These are not uncharted waters in our field. Maurice Wiles opened the door with his Archetypal Heresy: Arianism Through the Centuries (1996). In this book, Wiles devotes a chapter to British Arianism in which he discusses Isaac Newton’s, William Whiston’s, and Samuel Clarke’s understanding of early church writings. Since then, however, very little work has been carried out among patristic scholars. Paul R. Gilliam III recently published an article, “William Whiston: No Longer an Arian” in The Journal of Ecclesiastical History (2015). In this piece, Gilliam argues that Whiston (1667-1752) has been misidentified as an Arian for over 300 years via an examination of Whiston’s understanding of patristic materials. Gilliam is now at work on a book tentatively entitled William Whiston and the Apostolic Constitutions: Completing the Reformation. This work will tell the fascinating story of Whiston’s defense of the Apostolic Constitutions as “the most sacred book of the New Testament.”
The purpose of this session, then, is to issue the invitation for additional scholars of early Christianity to enter into the discussion concerning the use that post-reformation personalities made of early Christian sources.
Paul Among the Apologists
There has been much recent work on Paul’s writings, what they meant, and how they were received by early Christians. New perspectives on Paul have provoked fruitful dialogue, harsh debate, and an ever-growing literature. Highly nuanced exegetical approaches to the reception of Paul have explored “who got Paul right,” while broadly conceived theological treatments of key Pauline teachings have explored what might have been at stake. Scholars are now questioning long-held consensuses on how Paul was received (or not) by second century Christians, particularly by the apologists. Several recent studies have addressed what has come to be known as the “Pauline Captivity” thesis, that Paul was held captive by Marcion, the Valentinians, and others because of their supposed agreement with him, while other writers like the apologists avoided the “apostle of the heretics.”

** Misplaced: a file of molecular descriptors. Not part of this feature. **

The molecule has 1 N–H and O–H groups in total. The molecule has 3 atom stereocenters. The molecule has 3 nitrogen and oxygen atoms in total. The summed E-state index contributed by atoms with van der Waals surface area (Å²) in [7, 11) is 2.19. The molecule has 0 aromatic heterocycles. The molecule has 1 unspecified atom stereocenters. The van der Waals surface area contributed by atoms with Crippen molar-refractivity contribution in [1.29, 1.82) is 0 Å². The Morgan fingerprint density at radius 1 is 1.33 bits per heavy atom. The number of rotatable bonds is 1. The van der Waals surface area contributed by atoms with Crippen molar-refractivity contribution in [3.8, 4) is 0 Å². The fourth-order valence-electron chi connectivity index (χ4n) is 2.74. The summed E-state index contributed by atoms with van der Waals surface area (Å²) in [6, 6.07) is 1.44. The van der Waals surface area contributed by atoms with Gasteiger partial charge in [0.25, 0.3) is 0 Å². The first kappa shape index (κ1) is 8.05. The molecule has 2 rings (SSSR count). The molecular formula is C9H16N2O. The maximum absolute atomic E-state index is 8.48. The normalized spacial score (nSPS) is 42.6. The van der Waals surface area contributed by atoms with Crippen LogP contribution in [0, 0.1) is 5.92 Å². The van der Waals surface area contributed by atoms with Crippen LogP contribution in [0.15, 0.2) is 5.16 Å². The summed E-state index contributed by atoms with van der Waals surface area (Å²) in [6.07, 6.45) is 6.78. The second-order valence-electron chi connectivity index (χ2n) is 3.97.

This open call session invites papers which explore the receptions of Paul in apologetic literature. Attention might be given to innovative theoretical approaches to identifying scriptural references in apologetic writings. Likewise of interest would be papers which treat the genre of apologetic literature and its use or non-use of Pauline material. Also welcomed are close readings of references to Pauline writings in apologetic literature which seek to contextualize the reference in the larger polemical context. Alternatively, the apologists’ views on the authority, canonicity, or authenticity of Pauline writings would be of equal interest. The apologists’ reception or non-reception of key Pauline teachings like justification would provoke fruitful conversation. Finally, attention to regional receptions of Paul in apologetic literature will also be considered.
Sex and Scripture: Marriage, Divorce, and Celibacy in Early Christianity
Sponsor: Stephen A. Cooper, Franklin and Marshall College email@example.com
How did early Christians understand and implement scriptural regulations concerning sex life? The commendation of marriage in the creation account of Genesis and the allowance for divorce in Deuteronomy 24 was considerably complicated for Christians by Jesus’ rejection of the latter (Mark 10:4 and parallels) along with Paul’s positions on marriage, divorce, and his own preference for celibacy (1 Cor 7). This panel will focus on how early Christian interpretations of scripture justified, regulated, and/or repudiated modes of sex life licensed by the Bible. While the focus of the panel will be on exegetical discussion of marriage, divorce, and celibacy, contributions are welcomed that analyze the role of exegetical discussion of proscribed forms of sexual activity—same sex relations and use of prostitutes and slaves—in promoting the modes of managing sexuality considered biblically legitimate.
Religion, Medicine, Disability, Health and Healing in Late Antiquity
Sponsor: Heidi Marx, University of Manitoba Heidi.Marx-Wolf@umanitoba.ca
ReMeDHe (Working Group for Religion, Medicine, Disability, and Health in Late Antiquity) explores the intersections of medical, philosophical, and religious practices and ways of knowing in late antiquity. Scholars focused on these intersections are invited to submit a proposal to present a paper in an open session. We especially welcome submissions utilizing multi- and transdisciplinary approaches that combine and/or critique insights from the Social History of Medicine and Healthcare, Disability Studies, Religious Studies, and Late Ancient Studies. Topics might include, but are not necessarily limited to, the development and function of medical discourses and practices in early Christian and Jewish literatures and communities, the effects of such discourses on the formation and transformation of late ancient culture and society, and the reception and appropriation of ancient medico-religious concepts in later periods.